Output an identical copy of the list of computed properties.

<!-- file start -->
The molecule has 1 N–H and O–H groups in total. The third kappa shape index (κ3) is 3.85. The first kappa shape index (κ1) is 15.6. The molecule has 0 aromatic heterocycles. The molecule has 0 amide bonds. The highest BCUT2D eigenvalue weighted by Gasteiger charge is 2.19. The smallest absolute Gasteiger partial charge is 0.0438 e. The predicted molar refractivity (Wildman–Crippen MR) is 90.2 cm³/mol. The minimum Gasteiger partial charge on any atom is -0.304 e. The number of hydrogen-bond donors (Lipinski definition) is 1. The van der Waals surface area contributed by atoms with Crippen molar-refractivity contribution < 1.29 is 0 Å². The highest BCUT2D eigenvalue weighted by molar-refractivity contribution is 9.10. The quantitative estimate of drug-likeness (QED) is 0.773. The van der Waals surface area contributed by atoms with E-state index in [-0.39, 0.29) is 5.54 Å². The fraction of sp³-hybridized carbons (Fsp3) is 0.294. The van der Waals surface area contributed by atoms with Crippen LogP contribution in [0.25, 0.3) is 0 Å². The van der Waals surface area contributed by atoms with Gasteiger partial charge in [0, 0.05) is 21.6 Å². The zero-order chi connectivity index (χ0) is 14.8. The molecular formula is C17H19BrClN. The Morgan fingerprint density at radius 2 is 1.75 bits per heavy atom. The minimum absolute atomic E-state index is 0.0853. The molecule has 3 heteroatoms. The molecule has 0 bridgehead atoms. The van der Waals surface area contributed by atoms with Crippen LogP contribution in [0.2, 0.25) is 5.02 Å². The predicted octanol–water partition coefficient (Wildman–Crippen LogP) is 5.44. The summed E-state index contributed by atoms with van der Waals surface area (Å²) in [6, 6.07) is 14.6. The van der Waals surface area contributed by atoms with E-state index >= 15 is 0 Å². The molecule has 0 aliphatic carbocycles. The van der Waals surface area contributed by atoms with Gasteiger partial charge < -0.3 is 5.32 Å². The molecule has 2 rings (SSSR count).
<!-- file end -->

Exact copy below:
The molecule has 1 N–H and O–H groups in total. The third kappa shape index (κ3) is 3.85. The first kappa shape index (κ1) is 15.6. The molecule has 0 aromatic heterocycles. The molecule has 0 amide bonds. The highest BCUT2D eigenvalue weighted by Gasteiger charge is 2.19. The smallest absolute Gasteiger partial charge is 0.0438 e. The predicted molar refractivity (Wildman–Crippen MR) is 90.2 cm³/mol. The minimum Gasteiger partial charge on any atom is -0.304 e. The number of hydrogen-bond donors (Lipinski definition) is 1. The van der Waals surface area contributed by atoms with Crippen molar-refractivity contribution < 1.29 is 0 Å². The highest BCUT2D eigenvalue weighted by molar-refractivity contribution is 9.10. The quantitative estimate of drug-likeness (QED) is 0.773. The van der Waals surface area contributed by atoms with E-state index in [-0.39, 0.29) is 5.54 Å². The fraction of sp³-hybridized carbons (Fsp3) is 0.294. The van der Waals surface area contributed by atoms with Crippen LogP contribution in [0.25, 0.3) is 0 Å². The van der Waals surface area contributed by atoms with Gasteiger partial charge in [0, 0.05) is 21.6 Å². The zero-order chi connectivity index (χ0) is 14.8. The molecular formula is C17H19BrClN. The Morgan fingerprint density at radius 2 is 1.75 bits per heavy atom. The minimum absolute atomic E-state index is 0.0853. The molecule has 3 heteroatoms. The molecule has 0 bridgehead atoms. The van der Waals surface area contributed by atoms with Crippen LogP contribution in [0.2, 0.25) is 5.02 Å². The predicted octanol–water partition coefficient (Wildman–Crippen LogP) is 5.44. The summed E-state index contributed by atoms with van der Waals surface area (Å²) in [6, 6.07) is 14.6. The van der Waals surface area contributed by atoms with E-state index >= 15 is 0 Å². The molecule has 0 aliphatic carbocycles. The van der Waals surface area contributed by atoms with Gasteiger partial charge < -0.3 is 5.32 Å². The molecule has 2 rings (SSSR count).